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Hasbro's Weak Earnings Show Challenges Remain

By Danny Vena – Updated Apr 17, 2019 at 11:22AM

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The impact of the Toys R Us bankruptcy is still hanging over the toy maker.

2018 was a challenging year for Hasbro (HAS 0.13%), and it ended on a sour note. The company reported results for the important holiday quarter that fell far short of expectations, dragged down by inventory left in the market due to Toys R Us going out of business.

For the fourth quarter, Hasbro's revenue fell 13% year over year to $1.39 billion. This missed the analyst consensus of $1.52 billion. The decline was broad-based, hitting all of the company's major toy segments and geographic markets. Net profit, adjusted for certain one-time items, came in at $169.6 million. This resulted in adjusted earnings per share of $1.33, far short of the average analyst estimate of $1.67.

A special edition Monopoly game based on video game "Fortnite" spread out on a table.

Image source: Hasbro.



Q4 2018

Q4 2017

Year-Over-Year Change

Net revenue

$1.39 billion

$1.60 billion


Operating income

$10.5 million

$271.1 million


Net income

$8.8 million

($5.3 million)


Diluted earnings per share




Data source: Hasbro Fourth-Quarter Financial Release.

It wasn't just the lack of a blockbuster film and the absence of the Toys R Us distribution channel that hit results. Hasbro also reported weakness in Europe, where it "addressed changing consumer shopping behaviors, a rapidly evolving retail landscape and reduced retail inventory." Hasbro also faced a softening economy in the U.K., the result of the country's decision to leave the European Union, also known as Brexit.

Global point of sales increased for both the year and the fourth quarter, excluding the impact of Toys R Us.

Revenue Source

Q4 2018

Q4 2017

Year-Over-Year Change

Franchise brands

$729.9 million

$796.3 million


Partner brands

$272.9 million

$342.9 million


Hasbro gaming

$267.4 million

$343.3 million


Emerging brands

$119.0 million

$113.7 million


Data source: Hasbro Fourth-Quarter Financial Release.

Franchise brands Monopoly and Magic: The Gathering both grew in 2018, while Dungeons & Dragons delivered another record year. This was more than offset by declines for the rest of the company's franchise brands.

Partner revenue also suffered, as the absence of movie tie-ins involving Disney's (DIS -1.31%) Star Wars, Frozen, and Princess lines took a toll on toy sales. Gaming also took a hit, as increases in Don't Step In It, Connect 4, and Jenga couldn't make up for declines in Pie Face, Speak Out, and the rest of the games portfolio.

Hasbro's emerging brands segment was the one pocket of growth last quarter, driven by new collectibles lines Lost Kitties and Yellies, as well as licensing revenue from the recently-acquired Power Rangers franchise.

To counter some of the impact of falling sales, Hasbro has increased its focus on reducing expenses. It has identified $70 million to $80 million in annual cost efficiencies to be achieved by 2020, with $50 million to $55 million expected in the coming year.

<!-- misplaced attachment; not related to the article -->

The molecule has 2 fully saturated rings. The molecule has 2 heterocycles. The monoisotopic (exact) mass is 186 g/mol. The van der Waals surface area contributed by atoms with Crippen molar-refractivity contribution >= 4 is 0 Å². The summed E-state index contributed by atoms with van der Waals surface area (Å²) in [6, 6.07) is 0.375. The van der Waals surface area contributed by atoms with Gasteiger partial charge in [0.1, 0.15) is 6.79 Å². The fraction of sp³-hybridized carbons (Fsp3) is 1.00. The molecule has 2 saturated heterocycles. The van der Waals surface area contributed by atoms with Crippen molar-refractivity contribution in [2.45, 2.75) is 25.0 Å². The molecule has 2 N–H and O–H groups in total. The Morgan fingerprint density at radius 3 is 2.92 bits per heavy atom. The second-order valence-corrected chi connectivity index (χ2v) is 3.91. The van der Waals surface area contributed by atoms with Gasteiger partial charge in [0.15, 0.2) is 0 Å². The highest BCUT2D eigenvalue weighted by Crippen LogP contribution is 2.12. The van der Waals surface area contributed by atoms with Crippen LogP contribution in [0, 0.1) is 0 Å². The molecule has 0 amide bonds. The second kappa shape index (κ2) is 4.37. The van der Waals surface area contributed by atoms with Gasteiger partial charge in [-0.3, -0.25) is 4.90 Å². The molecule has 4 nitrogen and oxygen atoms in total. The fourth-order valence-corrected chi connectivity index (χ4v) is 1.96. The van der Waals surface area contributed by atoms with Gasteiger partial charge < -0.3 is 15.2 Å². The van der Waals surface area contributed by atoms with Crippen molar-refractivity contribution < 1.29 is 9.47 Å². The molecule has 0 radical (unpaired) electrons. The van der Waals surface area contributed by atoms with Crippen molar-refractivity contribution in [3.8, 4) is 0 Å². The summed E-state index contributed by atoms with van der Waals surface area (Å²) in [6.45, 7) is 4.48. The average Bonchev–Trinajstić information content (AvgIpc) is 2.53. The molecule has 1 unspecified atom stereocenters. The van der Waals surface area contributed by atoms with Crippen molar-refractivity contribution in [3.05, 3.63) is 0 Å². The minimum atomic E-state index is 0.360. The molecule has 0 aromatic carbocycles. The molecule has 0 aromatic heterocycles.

Future growth drivers

Hasbro also joined the growing list of companies seeking to profit from the rise of esports. In recent months, Magic: The Gathering Arena began beta testing the game's digital offering and announced the debut of the Magic Pro League, which will kick off with an event in March boasting $1 million in prizes. 

During the earnings call on Friday, Brian Goldner, Hasbro's chairman and CEO, said the company plans "to make gaming a greater growth driver for Hasbro." Management will provide more details about the company's plans at the Toy Fair event next week.

A robust film slate featuring partner brands should provide another boost in the coming year, with Disney's Captain Marvel, Avengers: Endgame, Star Wars: Episode IX, Frozen 2, and Aladdin coming to theaters in the months to come. Franchise brands will benefit from the recent release of Bumblebee, the next installment in the Transformers saga.

Dozens of characters from Hasbro's Power Rangers in a variety of fighting stances.

Image source: Hasbro.

A look ahead

Hasbro announced that it will raise its quarterly dividend by $0.05 to $0.68 per share, an 8% increase. This will improve the company's already-generous dividend yield to just above 3%, based on the current stock price.

The company hasn't announced its outlook for the coming quarter or year, which Hasbro has historically provided at the annual Toy Fair event. For what it's worth, analysts are calling for revenue of about $746 million this quarter -- up 4% year over year -- and earnings per share of $0.16, a 60% improvement from the prior-year quarter. 

Check out the latest Hasbro earnings call transcript.

The past year has been painful for the toy industry, with changing consumer habits, a shifting retail environment, and the loss of a major toy retailer all playing a role. Hasbro has been reducing inventory levels, diversifying its supply chain, and adding new distribution channels to mitigate the loss of Toys R Us. The company has also been streamlining its business and cutting costs in an effort to emerge as a leaner and faster-moving business.

While 2018 was a disappointing year, Hasbro has taken steps to deal with a variety of issues and looks ready to emerge as a stronger company in 2019.

Danny Vena owns shares of Hasbro and Walt Disney and is long January 2020 $50 calls on Hasbro. The Motley Fool owns shares of and recommends Hasbro and Walt Disney. The Motley Fool is short shares of Hasbro. The Motley Fool has a disclosure policy.

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